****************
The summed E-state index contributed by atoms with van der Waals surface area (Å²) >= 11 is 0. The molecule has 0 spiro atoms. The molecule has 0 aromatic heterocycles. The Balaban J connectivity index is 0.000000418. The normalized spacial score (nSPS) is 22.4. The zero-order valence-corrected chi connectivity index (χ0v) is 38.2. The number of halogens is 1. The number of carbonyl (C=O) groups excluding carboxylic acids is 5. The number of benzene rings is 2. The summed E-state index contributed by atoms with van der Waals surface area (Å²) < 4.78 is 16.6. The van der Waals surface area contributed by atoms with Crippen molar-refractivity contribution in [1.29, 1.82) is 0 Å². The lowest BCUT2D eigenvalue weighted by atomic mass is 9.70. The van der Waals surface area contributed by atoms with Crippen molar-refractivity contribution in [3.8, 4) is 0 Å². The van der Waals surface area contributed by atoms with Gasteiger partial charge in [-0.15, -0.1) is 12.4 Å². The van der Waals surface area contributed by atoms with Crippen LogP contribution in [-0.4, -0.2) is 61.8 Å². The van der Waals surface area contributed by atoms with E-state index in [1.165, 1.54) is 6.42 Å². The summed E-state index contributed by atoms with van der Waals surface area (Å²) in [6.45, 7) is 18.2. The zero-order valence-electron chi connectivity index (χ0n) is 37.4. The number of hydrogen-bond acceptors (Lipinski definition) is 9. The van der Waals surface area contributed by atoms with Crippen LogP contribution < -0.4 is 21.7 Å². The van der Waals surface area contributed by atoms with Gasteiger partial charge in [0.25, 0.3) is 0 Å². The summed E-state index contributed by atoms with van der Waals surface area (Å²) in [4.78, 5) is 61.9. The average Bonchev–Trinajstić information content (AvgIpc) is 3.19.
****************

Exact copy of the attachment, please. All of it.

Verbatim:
The summed E-state index contributed by atoms with van der Waals surface area (Å²) >= 11 is 0. The molecule has 0 spiro atoms. The molecule has 0 aromatic heterocycles. The Balaban J connectivity index is 0.000000418. The normalized spacial score (nSPS) is 22.4. The zero-order valence-corrected chi connectivity index (χ0v) is 38.2. The number of halogens is 1. The number of carbonyl (C=O) groups excluding carboxylic acids is 5. The number of benzene rings is 2. The summed E-state index contributed by atoms with van der Waals surface area (Å²) < 4.78 is 16.6. The van der Waals surface area contributed by atoms with Crippen molar-refractivity contribution in [1.29, 1.82) is 0 Å². The lowest BCUT2D eigenvalue weighted by atomic mass is 9.70. The van der Waals surface area contributed by atoms with Crippen molar-refractivity contribution in [3.8, 4) is 0 Å². The van der Waals surface area contributed by atoms with Gasteiger partial charge in [-0.15, -0.1) is 12.4 Å². The van der Waals surface area contributed by atoms with Crippen LogP contribution in [-0.4, -0.2) is 61.8 Å². The van der Waals surface area contributed by atoms with E-state index in [1.165, 1.54) is 6.42 Å². The summed E-state index contributed by atoms with van der Waals surface area (Å²) in [6.45, 7) is 18.2. The zero-order valence-electron chi connectivity index (χ0n) is 37.4. The number of hydrogen-bond acceptors (Lipinski definition) is 9. The van der Waals surface area contributed by atoms with Crippen LogP contribution < -0.4 is 21.7 Å². The van der Waals surface area contributed by atoms with Gasteiger partial charge in [0.25, 0.3) is 0 Å². The summed E-state index contributed by atoms with van der Waals surface area (Å²) in [4.78, 5) is 61.9. The average Bonchev–Trinajstić information content (AvgIpc) is 3.19.